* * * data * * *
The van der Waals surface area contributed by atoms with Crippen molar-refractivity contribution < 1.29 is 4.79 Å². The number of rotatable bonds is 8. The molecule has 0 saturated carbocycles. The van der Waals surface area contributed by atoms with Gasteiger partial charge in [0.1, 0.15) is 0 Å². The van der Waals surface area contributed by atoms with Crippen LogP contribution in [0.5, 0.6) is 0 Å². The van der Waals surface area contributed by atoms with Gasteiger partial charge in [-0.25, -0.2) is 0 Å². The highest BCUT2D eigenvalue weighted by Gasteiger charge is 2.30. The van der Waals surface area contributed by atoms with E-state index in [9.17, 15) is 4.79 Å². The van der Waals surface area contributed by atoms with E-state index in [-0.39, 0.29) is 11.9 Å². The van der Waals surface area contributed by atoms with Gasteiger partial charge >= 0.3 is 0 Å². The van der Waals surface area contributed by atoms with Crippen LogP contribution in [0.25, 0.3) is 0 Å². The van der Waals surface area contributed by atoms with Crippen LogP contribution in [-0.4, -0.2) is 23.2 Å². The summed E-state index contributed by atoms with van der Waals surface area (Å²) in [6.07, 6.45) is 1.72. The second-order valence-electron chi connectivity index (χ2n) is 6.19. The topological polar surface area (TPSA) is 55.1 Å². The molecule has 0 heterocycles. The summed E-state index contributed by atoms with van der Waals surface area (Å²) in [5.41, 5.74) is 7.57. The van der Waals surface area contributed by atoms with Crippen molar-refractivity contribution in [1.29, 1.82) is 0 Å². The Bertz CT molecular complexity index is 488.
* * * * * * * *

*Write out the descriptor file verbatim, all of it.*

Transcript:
The van der Waals surface area contributed by atoms with Crippen molar-refractivity contribution < 1.29 is 4.79 Å². The number of rotatable bonds is 8. The molecule has 0 saturated carbocycles. The van der Waals surface area contributed by atoms with Gasteiger partial charge in [0.1, 0.15) is 0 Å². The van der Waals surface area contributed by atoms with Crippen LogP contribution in [0.5, 0.6) is 0 Å². The van der Waals surface area contributed by atoms with Gasteiger partial charge in [-0.25, -0.2) is 0 Å². The highest BCUT2D eigenvalue weighted by Gasteiger charge is 2.30. The van der Waals surface area contributed by atoms with E-state index in [9.17, 15) is 4.79 Å². The van der Waals surface area contributed by atoms with E-state index in [-0.39, 0.29) is 11.9 Å². The van der Waals surface area contributed by atoms with Gasteiger partial charge >= 0.3 is 0 Å². The van der Waals surface area contributed by atoms with Crippen LogP contribution in [0.25, 0.3) is 0 Å². The van der Waals surface area contributed by atoms with Crippen LogP contribution in [-0.4, -0.2) is 23.2 Å². The summed E-state index contributed by atoms with van der Waals surface area (Å²) in [6.07, 6.45) is 1.72. The second-order valence-electron chi connectivity index (χ2n) is 6.19. The topological polar surface area (TPSA) is 55.1 Å². The molecule has 0 heterocycles. The summed E-state index contributed by atoms with van der Waals surface area (Å²) in [5.41, 5.74) is 7.57. The van der Waals surface area contributed by atoms with Crippen molar-refractivity contribution in [1.29, 1.82) is 0 Å². The Bertz CT molecular complexity index is 488.